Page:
Make a new kitchen blend with an old home by choosing timeless surfaces, classic cabinetry and old-fashioned fixtures.
Early Spring 2007 issue of Better Homes and Gardens Before & After Photography by Ed Gohlich
Last remodeled in the early 1970s, this Ranch-House kitchen was showing its age. Dark walnut-stained cabinets absorbed much of the light, and dated wallpaper made the 8-foot ceiling feel even lower. The drop-leaf center island hindered a cook trying to move between the refrigerator and stove, which were located on opposite walls.
Owners Chris and Rob McGregor wanted their kitchen to accommodate their love of cooking and entertaining and complement the classic styling in the rest of their 1920s Point Loma, California, home. To save money, the couple opted to rework the kitchen within its original footprint and change few plumbing lines. This allowed the majority of the budget to go for upgraded appliances, surfaces, and cabinetry.
Interior Designer Annie Porter helped the couple make choices that exude vintage elegance. A farmhouse-style sink, detailed stove hood, and subway-tile backsplash help the new kitchen look as though its always been part of the home. New mahogany floors add warmth underfoot, while white-painted custom cabinets coordinate with existing built-ins in other rooms. “We chose the white cabinets for their light-reflecting qualities and because they match the painted woodwork in other areas of our home,” Chris says. Sage-green checked curtains hang behind glass door to bring a touch of color to the cabinets in the adjacent butler’s pantry.
To add floor space, Architect Ione R. Stiegler took out a wall separating the mudroom entrance from the work core. The move provided enough area for a more spacious island. The fridge moved to the kitchen’s exterior wall and a professional range took its place, improving the cook’s flow from one appliance to the next. “The new layout makes cooking and entertaining much easier,” Chris says.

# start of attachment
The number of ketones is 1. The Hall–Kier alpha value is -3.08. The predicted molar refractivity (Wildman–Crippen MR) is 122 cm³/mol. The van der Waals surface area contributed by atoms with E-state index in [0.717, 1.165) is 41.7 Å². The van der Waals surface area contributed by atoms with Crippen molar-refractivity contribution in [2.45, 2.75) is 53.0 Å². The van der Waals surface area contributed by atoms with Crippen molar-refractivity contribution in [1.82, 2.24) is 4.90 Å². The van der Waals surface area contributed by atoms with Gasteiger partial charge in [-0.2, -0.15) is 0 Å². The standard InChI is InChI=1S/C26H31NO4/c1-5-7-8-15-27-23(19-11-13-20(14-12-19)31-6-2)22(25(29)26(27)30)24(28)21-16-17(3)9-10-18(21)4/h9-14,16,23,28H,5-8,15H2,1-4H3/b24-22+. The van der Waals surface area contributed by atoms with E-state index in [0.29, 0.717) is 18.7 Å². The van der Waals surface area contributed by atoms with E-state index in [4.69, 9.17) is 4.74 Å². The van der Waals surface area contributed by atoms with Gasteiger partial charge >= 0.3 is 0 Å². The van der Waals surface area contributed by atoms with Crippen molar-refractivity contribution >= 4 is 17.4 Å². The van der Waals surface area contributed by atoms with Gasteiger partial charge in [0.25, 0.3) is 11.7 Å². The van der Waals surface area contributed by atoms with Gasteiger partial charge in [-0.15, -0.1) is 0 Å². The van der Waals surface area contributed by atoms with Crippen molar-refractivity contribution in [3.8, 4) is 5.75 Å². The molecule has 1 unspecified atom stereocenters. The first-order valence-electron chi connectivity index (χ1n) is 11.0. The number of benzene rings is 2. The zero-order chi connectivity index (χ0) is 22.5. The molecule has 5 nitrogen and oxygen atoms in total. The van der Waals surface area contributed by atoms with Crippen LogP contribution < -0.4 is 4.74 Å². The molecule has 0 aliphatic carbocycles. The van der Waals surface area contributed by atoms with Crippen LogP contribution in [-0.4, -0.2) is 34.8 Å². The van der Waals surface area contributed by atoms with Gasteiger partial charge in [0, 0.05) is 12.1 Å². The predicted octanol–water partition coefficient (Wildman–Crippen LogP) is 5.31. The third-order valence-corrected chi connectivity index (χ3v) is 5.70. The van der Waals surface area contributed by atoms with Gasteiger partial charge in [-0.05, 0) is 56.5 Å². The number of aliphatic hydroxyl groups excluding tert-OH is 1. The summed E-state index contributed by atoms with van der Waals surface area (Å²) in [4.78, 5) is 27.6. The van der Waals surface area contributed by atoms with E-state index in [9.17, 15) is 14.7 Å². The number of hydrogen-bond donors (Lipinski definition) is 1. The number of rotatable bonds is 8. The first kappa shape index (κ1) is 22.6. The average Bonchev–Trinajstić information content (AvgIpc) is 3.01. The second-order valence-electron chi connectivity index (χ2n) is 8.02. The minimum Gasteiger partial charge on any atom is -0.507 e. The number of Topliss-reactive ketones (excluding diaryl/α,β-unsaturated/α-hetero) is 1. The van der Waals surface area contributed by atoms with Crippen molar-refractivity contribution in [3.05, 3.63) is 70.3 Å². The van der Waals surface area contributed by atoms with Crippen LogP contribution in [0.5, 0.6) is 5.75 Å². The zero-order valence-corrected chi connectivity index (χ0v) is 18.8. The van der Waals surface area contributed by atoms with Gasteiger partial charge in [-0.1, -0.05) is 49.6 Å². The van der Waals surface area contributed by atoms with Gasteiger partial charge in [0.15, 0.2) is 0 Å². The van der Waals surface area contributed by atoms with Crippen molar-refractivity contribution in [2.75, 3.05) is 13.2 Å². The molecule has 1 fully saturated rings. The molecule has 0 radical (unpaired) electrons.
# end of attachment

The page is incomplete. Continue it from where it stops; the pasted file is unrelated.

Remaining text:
The couple’s favorite feature is the new archway that separates the kitchen from the breakfast area and family room. “The archway matches the one in our home’s main entrance and really helps tie everything together,” Chris says. “It’s these little details that make this new space appear as though it has always been a part of our home.”
Bottom left: To make up for storage space lost when the mudroom was annexed into the kitchen, Architect Ione R. Stiegler converted this area (originally a bookcase wall facing the family room) into a handy storage pantry.
Bottom right:The marble-top island serves multiple purposes, including an eating bar, preparation surface, and serving buffet. “I love the marble,” homeowner Chris McGregor says. “It has the vintage look we love and offers the functionality we wanted.”
Project Manager: Joseph M. Reid